A living family trust is a plan that controls the assets placed into the trust fund. A revocable living family trust is an agreement you can end at any time before death. An irrevocable living family trust can't be terminated except under circumstances allowed by state law -- and you usually need a court order. Both types offer drawbacks and advantages, but family trusts are commonly revocable because the trust owners retain ownership rights to the assets. You can create a family trust for any purpose -- and you can serve as the trustee of the revocable family trust.
Write down the assets you want to include in the trust. You can fund the trust with various assets such as your house, retirement accounts and cash.
Read More: What Happens When a Trust No Longer Has Assets?
Select a trustee. If you decide to act as trustee, you still need to name a trustee to succeed you when you die. Pick a person you trust to manage the fund properly. Speak to the person about trustee duties to confirm she's able and willing to handle the responsibility.
Make a list of beneficiaries. Beneficiaries receive income and assets from the trust.
Write down the trust's distribution rules. Include how often income is paid to beneficiaries and the amounts, and any restrictions on what the money can be used for.
Write down the goal of the trust and what benefits you want to receive. Trusts provide tax benefits, for example, but the way the trust is set up determines for what tax breaks it qualifies.
Select a trust name. Use the family name in the trust's name, such as "The Johnson Family Living Trust", to make placing assets in the trust's name easy.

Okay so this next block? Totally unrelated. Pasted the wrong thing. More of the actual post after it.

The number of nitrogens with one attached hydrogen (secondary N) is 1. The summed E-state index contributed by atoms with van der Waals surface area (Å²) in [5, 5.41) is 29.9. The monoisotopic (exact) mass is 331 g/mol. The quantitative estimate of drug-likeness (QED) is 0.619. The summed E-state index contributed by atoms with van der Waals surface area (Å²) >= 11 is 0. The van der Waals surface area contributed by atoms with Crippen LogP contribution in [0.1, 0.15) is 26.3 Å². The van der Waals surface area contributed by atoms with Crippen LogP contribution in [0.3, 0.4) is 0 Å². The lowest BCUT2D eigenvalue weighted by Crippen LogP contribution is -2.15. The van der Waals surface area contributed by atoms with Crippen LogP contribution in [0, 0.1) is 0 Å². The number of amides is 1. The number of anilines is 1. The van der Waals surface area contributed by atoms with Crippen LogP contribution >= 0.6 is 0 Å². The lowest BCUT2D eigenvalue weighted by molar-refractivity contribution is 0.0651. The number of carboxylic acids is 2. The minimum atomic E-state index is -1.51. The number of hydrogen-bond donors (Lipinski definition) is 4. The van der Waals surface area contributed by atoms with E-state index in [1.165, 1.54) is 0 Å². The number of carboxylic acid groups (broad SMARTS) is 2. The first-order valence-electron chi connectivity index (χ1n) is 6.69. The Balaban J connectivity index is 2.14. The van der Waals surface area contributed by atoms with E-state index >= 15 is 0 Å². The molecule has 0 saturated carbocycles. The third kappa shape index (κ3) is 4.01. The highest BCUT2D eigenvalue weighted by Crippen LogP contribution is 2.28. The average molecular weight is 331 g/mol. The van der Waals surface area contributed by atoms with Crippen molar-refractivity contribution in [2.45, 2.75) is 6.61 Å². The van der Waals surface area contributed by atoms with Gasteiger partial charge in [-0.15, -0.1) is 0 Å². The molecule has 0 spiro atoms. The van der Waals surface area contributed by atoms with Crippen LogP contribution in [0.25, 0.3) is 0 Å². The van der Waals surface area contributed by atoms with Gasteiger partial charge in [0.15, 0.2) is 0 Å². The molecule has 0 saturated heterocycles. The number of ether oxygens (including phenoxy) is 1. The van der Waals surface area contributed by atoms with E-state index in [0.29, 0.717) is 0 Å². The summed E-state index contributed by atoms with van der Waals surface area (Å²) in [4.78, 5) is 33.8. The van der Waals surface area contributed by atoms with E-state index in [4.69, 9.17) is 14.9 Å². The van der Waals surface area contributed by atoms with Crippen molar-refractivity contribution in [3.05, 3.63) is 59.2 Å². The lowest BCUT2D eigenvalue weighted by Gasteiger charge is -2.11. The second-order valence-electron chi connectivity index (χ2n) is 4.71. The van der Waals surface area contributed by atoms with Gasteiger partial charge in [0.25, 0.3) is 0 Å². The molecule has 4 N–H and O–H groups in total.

Contact an estate attorney. Go the official website of the state bar association to find a trust lawyer. Arrange to meet with the attorney. Bring the asset list, the beneficiary list, the trust's name, the trust's rules, the successor trustee's name and the trust's goals with you to the appointment. Ask the attorney to draft a trust agreement.
Check over the proposed trust agreement. Notify the attorney of any errors.
Sign the final trust agreement. Keep the original in a safe place.
You can purchase fill-in trust agreements, but make sure the vendor is reputable -- and still have the agreement reviewed by an attorney before signing. Even if you fill it out correctly, failing to add the right clauses or omitting information can defeat your trust's intended purpose.
Place the assets into the trust's name once the agreement is finalized.
Anna Assad began writing professionally in 1999 and has published several legal articles for various websites. She has an extensive real estate and criminal legal background. She also tutored in English for nearly eight years, attended Buffalo State College for paralegal studies and accounting, and minored in English literature, receiving a Bachelor of Arts.